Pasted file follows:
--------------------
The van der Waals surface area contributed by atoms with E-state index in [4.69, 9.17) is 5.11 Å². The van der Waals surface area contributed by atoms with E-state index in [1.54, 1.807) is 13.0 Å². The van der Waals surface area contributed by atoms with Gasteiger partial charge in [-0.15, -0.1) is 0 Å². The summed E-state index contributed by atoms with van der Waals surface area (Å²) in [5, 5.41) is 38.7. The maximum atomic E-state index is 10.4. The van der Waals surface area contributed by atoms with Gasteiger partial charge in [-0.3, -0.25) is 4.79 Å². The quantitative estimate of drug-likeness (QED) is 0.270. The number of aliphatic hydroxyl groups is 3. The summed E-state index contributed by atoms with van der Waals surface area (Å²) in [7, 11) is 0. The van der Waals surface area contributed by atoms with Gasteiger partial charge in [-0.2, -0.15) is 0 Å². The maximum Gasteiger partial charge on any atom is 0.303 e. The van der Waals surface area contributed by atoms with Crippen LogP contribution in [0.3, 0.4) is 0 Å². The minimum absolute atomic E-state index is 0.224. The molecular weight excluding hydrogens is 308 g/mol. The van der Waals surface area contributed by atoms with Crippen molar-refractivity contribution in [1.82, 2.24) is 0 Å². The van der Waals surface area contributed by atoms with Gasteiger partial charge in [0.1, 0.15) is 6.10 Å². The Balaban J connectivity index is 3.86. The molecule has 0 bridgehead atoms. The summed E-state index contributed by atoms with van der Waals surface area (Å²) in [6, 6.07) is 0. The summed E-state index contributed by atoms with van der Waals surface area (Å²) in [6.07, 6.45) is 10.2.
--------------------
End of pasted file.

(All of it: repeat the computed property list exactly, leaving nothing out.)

The van der Waals surface area contributed by atoms with E-state index in [4.69, 9.17) is 5.11 Å². The van der Waals surface area contributed by atoms with E-state index in [1.54, 1.807) is 13.0 Å². The van der Waals surface area contributed by atoms with Gasteiger partial charge in [-0.15, -0.1) is 0 Å². The summed E-state index contributed by atoms with van der Waals surface area (Å²) in [5, 5.41) is 38.7. The maximum atomic E-state index is 10.4. The van der Waals surface area contributed by atoms with Gasteiger partial charge in [-0.3, -0.25) is 4.79 Å². The quantitative estimate of drug-likeness (QED) is 0.270. The number of aliphatic hydroxyl groups is 3. The summed E-state index contributed by atoms with van der Waals surface area (Å²) in [7, 11) is 0. The van der Waals surface area contributed by atoms with Gasteiger partial charge in [-0.2, -0.15) is 0 Å². The maximum Gasteiger partial charge on any atom is 0.303 e. The van der Waals surface area contributed by atoms with Crippen LogP contribution in [0.3, 0.4) is 0 Å². The minimum absolute atomic E-state index is 0.224. The molecular weight excluding hydrogens is 308 g/mol. The van der Waals surface area contributed by atoms with Crippen molar-refractivity contribution in [1.82, 2.24) is 0 Å². The van der Waals surface area contributed by atoms with Gasteiger partial charge in [0.1, 0.15) is 6.10 Å². The Balaban J connectivity index is 3.86. The molecule has 0 bridgehead atoms. The summed E-state index contributed by atoms with van der Waals surface area (Å²) in [6, 6.07) is 0. The summed E-state index contributed by atoms with van der Waals surface area (Å²) in [6.07, 6.45) is 10.2.